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To contact Helping Hands

To suggest a new location for St. Mary’s Helping Hands or to learn others ways to help, call Helping Hands at 301-373-6990 during the food pantry’s regular hours, which are Mondays, Wednesdays and Fridays from 10 a.m. to 1 p.m.

It’s a story Rose Slade has told numerous times. Normally, however, she can tell it without crying.

But Slade was wiping away tears right from the start on Friday, as she once again described how St. Mary’s Helping Hands was established as a food pantry back in 1991.

In the spring of that year, Catholic Charities closed a food pantry it had been operating outside of Leonardtown. Slade recounted how she met an elderly woman outside of the closed facility. The woman was distraught because she had relied on the pantry’s assistance. “Mrs. Slade,” the woman said, according to Slade, “What am I going to do? I always come here to get food while I wait for my Social Security [check] to come in.”

Slade promised the woman she would help. Helping Hands was formed not long after, opening that same fall.

At first, the new food pantry worked out of Frank and Pat Klear’s garage. When the Klears were moving and selling their home in 1999, Helping Hands moved to its current facility, a building owned by Frank and Gertrude Dean on Beck Road in Hollywood. It was a godsend, Slade said. The Deans allowed the charity to use the building for free.

“And we’re so grateful to them,” Slade said. “They are wonderful people.”

Frank Dean died recently. The building out of which Helping Hands has worked for so many years has deteriorated. In fact, it was decided that it is too far gone to save.

Helping Hands has to move.

“It’s, unfortunately, just falling apart,” said longtime volunteer George Halvosa of Hollywood, as he and others rushed around in the small building, trying to keep up with the influx of requests for assistance first thing on a Friday morning.

Inside the structure, the problems are not apparent. It shows some care — the windows are decorated with valences, there is stenciling decorating the tiny kitchen’s walls. The building, which is packed with well-organized donations, is set up to allow volunteers to fulfill requests as efficiently as possible.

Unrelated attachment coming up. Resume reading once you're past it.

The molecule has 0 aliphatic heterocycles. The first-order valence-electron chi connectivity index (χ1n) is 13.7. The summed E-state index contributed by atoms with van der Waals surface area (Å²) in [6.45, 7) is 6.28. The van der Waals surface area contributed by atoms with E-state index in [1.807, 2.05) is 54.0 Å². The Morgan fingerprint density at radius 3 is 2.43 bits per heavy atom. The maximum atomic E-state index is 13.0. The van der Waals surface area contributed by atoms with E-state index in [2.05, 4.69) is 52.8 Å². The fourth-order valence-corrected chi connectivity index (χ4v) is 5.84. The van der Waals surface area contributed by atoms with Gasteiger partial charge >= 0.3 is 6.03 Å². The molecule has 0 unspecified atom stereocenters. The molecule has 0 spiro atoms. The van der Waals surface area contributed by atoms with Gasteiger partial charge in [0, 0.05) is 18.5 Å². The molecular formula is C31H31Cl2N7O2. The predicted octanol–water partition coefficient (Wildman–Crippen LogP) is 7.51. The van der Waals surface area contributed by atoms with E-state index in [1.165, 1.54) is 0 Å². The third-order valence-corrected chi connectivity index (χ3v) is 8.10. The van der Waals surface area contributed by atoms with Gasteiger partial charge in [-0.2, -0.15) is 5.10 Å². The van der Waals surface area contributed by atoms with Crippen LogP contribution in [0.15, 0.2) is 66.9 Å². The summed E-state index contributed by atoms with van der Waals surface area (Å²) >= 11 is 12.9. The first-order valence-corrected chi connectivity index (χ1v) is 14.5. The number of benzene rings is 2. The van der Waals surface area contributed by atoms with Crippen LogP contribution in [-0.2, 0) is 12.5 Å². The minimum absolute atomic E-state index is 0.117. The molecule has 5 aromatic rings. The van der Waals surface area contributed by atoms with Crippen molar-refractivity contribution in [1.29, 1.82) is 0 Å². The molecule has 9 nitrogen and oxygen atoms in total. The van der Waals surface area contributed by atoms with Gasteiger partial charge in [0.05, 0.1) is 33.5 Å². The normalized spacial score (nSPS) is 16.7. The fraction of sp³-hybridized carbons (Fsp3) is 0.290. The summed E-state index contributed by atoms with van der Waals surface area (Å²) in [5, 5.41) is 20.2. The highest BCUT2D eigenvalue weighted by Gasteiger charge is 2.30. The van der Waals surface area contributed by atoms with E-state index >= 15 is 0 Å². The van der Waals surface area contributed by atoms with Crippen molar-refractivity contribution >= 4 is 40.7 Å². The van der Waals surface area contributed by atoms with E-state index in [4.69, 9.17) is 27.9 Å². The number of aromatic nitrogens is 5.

“This place is busy!” said Rhonda Goldsborough of Hollywood to no one in particular, as she helped sort 30 boxes of donations that came from half a dozen schools as well as the St. Mary’s County school system administration office. Goldsborough was volunteering for Helping Hands for the first time last Friday.

But take a quick walk around the outside of the little building, and the problems become clear: The caved-in boards on a low deck by the side door, the peeling paint, the dry rot around the windows and on the siding, the areas of the walls where the siding is gone completely and the insulation in the wall is totally exposed.

“The building was deteriorating. We knew that,” Slade said. “We knew we couldn’t stay here much longer.”

But for Slade, it is like 22 years ago, and she is back at the closed Catholic Charities office facing that distraught woman who couldn’t see who would help her. That’s the reason for her tears, she said. People still desperately need assistance, and Slade wants to make sure Helping Hands is there to provide it.

Last year, Helping Hands assisted 2,354 families, Slade said, which translates to helping 6,463 individuals.

Helping Hands has had a good situation at the Dean property. It is centrally located in the county, and easy for many people in St. Mary’s to get to. While Helping Hands pays expenses, like utilities and real estate taxes and liability insurance, it has never had to pay rent.

That’s one of the reasons it has been able to do the work it does. It has very little overhead and relies on a dedicated teams of volunteers for its manpower.

So the search has begun. Slade is looking for a new home for Helping Hands. She is lighting candles and saying prayers.

“We need to get something as soon as possible,” Slade said.

Helping Hands needs at least 1,200 square feet of space, she said. Due to the heavy loads that need to be carried in and out, it needs to be on the first floor of a building. The facility needs to be handicapped accessible, have parking, a bathroom for volunteers and heating and air conditioning.

And while she said Helping Hands would consider any location offered, the preference is to remain centrally located in St. Mary’s County — in Hollywood, Leonardtown, California or Callaway.

Ellie Slater of Mechanicsville, who has volunteered with Helping Hands for about 10 years, first heard last Friday that the organization has to find a new home. She initially expressed concern, but quickly shook that off and got to work. All the seats in the waiting area were filled with people waiting for a box or several bags of food.

“There’s other food banks,” Slater said. “But we’ve been here a lot of years.” She said she thinks it would be difficult for people to have to go too far away from the Hollywood area.

“You see the need,” Slade said, gesturing toward the full waiting area. “The need is great.”